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We are in the midst of Holy Week - the week between Palm Sunday and Easter Sunday. As Jim and I were preparing the bulletins for this evening’s Good Friday service and Sunday’s Easter service, I remembered that when I was young - many years ago - I did not like Holy Week at all. I loved Easter. That was always a joyous day. I always got new clothes. It was one of the two times during the year (Christmas being the other) when my mother took me to the “hairdresser” to get my hair professionally pressed and styled in shoulder-length Shirley Temple curls. Church on Easter Sunday was always a “high time,” they used to say. Those who were inclined to shouting came in ready to dance and praise God for the victory Jesus won over sin and death on that great gettin’ up mornin’. Then, after church, the Easter egg hunt and the baskets filled with chocolate bunnies, jelly beans, and marshmallow chicks. Yep. Easter was definitely a good day.
But, Lord have mercy, what we had to go through to get to it!
I just read a Facebook post which is the inspiration for today’s blog. My friend, Pastor Vanessa Brown, wrote about “radical inclusivity,” which is a term I believe that Bishop Yvette Flunder coined to describe the love of God as inclusive of everyone. The sentences that, sort of, jumped off the screen and got in my face were these: “I am realizing everyday that being radically inclusive is not just something that is easy to walk in or do . . . Every time you think you’ve mastered radical inclusivity, something else comes along to challenge you in that love.”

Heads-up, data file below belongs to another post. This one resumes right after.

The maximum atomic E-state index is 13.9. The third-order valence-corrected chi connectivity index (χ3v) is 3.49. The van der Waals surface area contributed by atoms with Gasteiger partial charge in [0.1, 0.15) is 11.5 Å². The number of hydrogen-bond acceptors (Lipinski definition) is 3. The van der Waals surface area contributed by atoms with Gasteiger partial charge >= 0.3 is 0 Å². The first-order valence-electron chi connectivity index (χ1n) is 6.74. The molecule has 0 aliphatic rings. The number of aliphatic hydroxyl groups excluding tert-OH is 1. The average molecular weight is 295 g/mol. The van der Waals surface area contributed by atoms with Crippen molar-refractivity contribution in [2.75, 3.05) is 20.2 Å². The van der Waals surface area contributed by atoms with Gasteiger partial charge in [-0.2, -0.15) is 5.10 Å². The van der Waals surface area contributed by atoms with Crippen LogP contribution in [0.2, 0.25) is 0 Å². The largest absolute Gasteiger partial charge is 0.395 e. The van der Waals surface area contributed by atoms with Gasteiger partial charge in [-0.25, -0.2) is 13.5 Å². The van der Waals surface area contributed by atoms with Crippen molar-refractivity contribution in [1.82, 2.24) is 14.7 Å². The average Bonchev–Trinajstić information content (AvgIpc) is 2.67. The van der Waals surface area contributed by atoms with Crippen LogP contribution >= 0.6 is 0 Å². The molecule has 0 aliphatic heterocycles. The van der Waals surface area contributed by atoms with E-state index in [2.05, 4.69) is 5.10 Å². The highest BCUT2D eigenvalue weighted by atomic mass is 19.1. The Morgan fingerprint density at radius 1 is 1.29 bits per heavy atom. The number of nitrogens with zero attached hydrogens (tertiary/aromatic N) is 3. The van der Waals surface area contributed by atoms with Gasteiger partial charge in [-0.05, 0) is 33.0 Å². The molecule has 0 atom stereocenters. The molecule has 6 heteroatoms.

She’s strumming my pain with her fingers; singing my life with her words! I am currently in one of the greatest emotional and spiritual struggles I’ve been through in a long time, as my ability to love everyone and to see everyone as a beloved child of God is being sorely tested. It is so hard to view people who mistreat us as beloved children of God. I own that it is, for me, and I have heard lots of folks say it is for them, too. We want God to be on our side. We want God to see how right and mistreated we are, and how wrong the other person clearly is. It just gets under our skin to think that they are walking around, living their lives, enjoying their food, probably even smiling and laughing! How dare they - when their inexcusable behavior toward us has reduced us to an angry and/or hurt and/or obsessive walking, talking, mass of misery?! How dare they be okay? How dare God let them be okay? What kind of God can love them?